The 2018 Razer Blade marks a huge revolution for the thin and light device, already one of the best gaming laptops. This time, Razer has abandoned the 14-inch model for, well, another 14-inch Razer Blade, technically speaking.
Razer has managed to shove a 15.6-inch screen into a 14-inch frame, kind of like what we’ve seen in the best Ultrabooks. This results in the smallest 15-inch gaming laptop ever, at least according to Razer. The Razer Blade 15 is completely redesigned in 2018, and we have to admit – we’re impressed with the new Razer Blade.
In 2018, the Razer Blade has arrived in a gaming laptop scene that has entirely shifted over the last year. In that time, the Razer Blade’s competition has consisted of a ton of similar gaming laptops, making it difficult for Razer to compete in 2018. So, how does the new Razer Blade do? Well, let’s dive in.
Here is the 2018 Razer Blade configuration sent to TechRadar for review:
CPU: 2.2GHz Intel Core i7-8750H (hexa-core, up to 4.1GHz with Turbo Boost)
Graphics: Nvidia GeForce GTX 1070 (8GB GDDR5 VRAM; Max-Q); Intel UHD 630
RAM: 16GB DDR4 (dual-channel, 2,667MHz)
Screen: 15.6-inch FHD (1,920 x 1,080) matte display (144Hz; IPS; 100% sRGB)
Storage: 512GB M.2 SSD (NVMe PCIe 3.0 x4)
Ports: 1 x Thunderbolt 3; 3 x USB 3.1; 1 x mini DisplayPort 1.4; 1 x HDMI 2.0
Connectivity: Intel Wireless AC 9260 (802.11ac; Bluetooth 5.0)
Camera: 1MP built-in webcam (720p)
Weight: 4.63 pounds (2.10kg)
Size: 13.98 x 9.25 x 0.68 inches (35.5 x 23.5 x 1.73cm; W x D x H)
Price and availability
Razer has priced the latest Blade similarly to its previous laptops – somewhat exorbitantly. The 2018 Razer Blade starts at $1,899 (£1,699, AU$2,899), which gets you a full HD (1,920 x 1,080) display at 60Hz powered by the same processor as the other versions, though paired with an Nvidia GTX 1060 and 256GB of storage.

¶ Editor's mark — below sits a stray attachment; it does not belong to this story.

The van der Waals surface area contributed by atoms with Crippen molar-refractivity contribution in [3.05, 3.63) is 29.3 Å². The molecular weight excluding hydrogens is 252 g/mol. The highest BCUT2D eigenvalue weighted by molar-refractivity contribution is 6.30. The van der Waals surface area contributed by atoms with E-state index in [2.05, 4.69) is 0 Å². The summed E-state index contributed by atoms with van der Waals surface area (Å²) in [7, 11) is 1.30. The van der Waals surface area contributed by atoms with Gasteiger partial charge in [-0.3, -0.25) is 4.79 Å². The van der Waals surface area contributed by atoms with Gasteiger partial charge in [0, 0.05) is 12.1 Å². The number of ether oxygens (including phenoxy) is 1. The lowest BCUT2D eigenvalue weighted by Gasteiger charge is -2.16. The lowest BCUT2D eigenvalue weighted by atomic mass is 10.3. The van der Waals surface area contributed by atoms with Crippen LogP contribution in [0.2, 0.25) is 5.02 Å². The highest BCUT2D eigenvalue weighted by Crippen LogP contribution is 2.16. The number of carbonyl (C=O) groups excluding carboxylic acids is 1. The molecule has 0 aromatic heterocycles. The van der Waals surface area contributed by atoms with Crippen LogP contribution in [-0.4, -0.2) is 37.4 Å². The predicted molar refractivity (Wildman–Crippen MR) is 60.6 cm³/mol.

To get the model that we reviewed here, you’ll have to spend a huge $2,599 (£2,329, AU$3,999). In between that is a model with the 144Hz display, the GTX 1060 and 512GB of storage for $2,199 (£1,979, AU$3,299), and one with everything you see on our spec sheet, but with less storage for $2,399 (£2,149, AU$3,699).
Comparatively, the most expensive version of the Asus ROG Zephyrus GX501 goes for $2,899 (about £2,199, AU$3,919), which gets you a stronger GTX 1080 inside as well as an Nvidia G-Sync display – all else being equal. The entry-level version goes for $2,299 (about £1,749, AU$3,109), giving you a GTX 1070 behind a 120Hz display. To get the same graphics card in the Razer, that will cost you another 100 bucks or quid.
Meanwhile, the MSI GS65 Stealth comes in at just $1,799 (£1,790, AU$2,599) at the entry level, with the same processor as the Razer Blade’s starting option, but with a faster 144Hz display. At the highest end, the GS65 doubles the Razer Blade’s storage and memory for $2,999 (£2,349, about AU$4,080).
It’s not hard to find the same hardware for less cash in a less flashy chassis. It’s not enough to convince this editor to cough up the extra cash, but we’re not everyone.